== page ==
1983: Tamil refugees arrive in Canada in large numbers.
Aug. 11, 1986: 155 Tamil refugees are smuggled into Canada
on the Aurigae, a 425-tonne ship driven by Captain Wolfgang
Bindel. The group was dropped into lifeboats off the coast
of Newfoundland, and eventually given stay for a year.
- Canadian tennis player
- author of Funny Boy
and Cinnamon Gardens
- president and CEO of
Computer Associates in New York
- author of When Memory Dies,
and editor of the journal Race and Class
- lesbian author
Saivism - is a branch of Hinduism where Siva is worshipped
as the principal deity
Christianity - In Sri Lanka, there are Anglicans, Catholics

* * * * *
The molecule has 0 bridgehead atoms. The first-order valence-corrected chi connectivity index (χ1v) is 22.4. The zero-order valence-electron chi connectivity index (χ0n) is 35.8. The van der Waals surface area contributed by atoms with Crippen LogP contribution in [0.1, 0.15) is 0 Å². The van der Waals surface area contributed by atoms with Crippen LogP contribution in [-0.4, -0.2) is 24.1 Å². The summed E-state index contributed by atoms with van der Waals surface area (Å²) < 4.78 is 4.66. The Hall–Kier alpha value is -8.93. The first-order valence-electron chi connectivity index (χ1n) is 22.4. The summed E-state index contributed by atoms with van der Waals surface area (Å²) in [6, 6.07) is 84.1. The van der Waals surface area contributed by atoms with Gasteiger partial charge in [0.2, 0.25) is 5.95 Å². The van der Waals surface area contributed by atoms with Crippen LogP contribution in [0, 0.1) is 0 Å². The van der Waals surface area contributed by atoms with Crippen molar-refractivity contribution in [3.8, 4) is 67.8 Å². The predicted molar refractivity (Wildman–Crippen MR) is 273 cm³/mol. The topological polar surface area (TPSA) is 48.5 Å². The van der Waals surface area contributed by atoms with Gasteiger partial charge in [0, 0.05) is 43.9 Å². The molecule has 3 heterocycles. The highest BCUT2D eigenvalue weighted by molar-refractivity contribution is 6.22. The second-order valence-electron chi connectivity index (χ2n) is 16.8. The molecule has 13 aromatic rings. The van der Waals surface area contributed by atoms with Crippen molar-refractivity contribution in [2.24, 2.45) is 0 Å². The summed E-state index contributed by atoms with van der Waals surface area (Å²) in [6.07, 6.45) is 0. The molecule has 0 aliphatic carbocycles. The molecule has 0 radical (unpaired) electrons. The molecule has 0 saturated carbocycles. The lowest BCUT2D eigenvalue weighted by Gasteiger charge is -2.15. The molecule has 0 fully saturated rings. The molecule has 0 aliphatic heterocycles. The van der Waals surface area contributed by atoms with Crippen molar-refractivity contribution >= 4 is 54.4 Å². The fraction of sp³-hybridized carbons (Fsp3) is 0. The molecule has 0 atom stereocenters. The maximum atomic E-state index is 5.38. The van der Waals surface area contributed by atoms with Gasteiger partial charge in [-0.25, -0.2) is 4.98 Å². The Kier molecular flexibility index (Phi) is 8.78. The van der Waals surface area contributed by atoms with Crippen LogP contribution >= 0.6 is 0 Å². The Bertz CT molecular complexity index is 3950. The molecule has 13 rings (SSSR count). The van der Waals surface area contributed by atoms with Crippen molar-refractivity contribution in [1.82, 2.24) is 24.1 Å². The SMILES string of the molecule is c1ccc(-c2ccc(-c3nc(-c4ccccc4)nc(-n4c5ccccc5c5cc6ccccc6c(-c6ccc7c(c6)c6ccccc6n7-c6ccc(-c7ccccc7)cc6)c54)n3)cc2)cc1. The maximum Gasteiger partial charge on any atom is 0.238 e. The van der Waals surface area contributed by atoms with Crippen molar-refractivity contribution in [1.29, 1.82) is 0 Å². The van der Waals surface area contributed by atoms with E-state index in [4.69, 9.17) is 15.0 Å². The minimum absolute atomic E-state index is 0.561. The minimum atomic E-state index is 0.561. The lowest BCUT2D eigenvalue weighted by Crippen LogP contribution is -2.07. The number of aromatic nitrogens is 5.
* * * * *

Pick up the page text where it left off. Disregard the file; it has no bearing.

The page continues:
and other Christian denominations
Muslim - Tamil-speaking Muslims
Sinhalese: many Tamils due speak this due to the Sinhala Only
Act, and depending on what part of Sri Lanka they're from.
Tamil Eelam Society:
Tel: (416) 463-7647
College and University Tamil Students Union:
Tel: (416) 854-0581
The Canadian Tamil Youth Development Centre:
Tel: (416) 396-4663
Tamil Rehabilitation Organization: (416) 751-8777
Tamil Resource Centre: (416) 928-0990
Pothikai Tamil Women's Organization: (416) 961-4691
World Tamil Movement of Ontario: (416) 461-3900
Canadian Ceylon Tamil Chamber Of Commerce - (416) 261-7442
Canadian Tamil Radio - (416) 264-8798
Academy of Tamil Arts and Technology: (416) 757-0890
Federation of Associations of Canadian Tamils (FACT): ?
The Canadian Council for Refugees:
Tel: (514) 277-7223
Deepavali or Diwali: the Festival of Lights that marks the
victory of good over evil, celebrated in late November.
EPRLF: Eelam People's Revolutionary Liberation Front,
a Tamil independence militant group in Sri Lanka. Now defunct.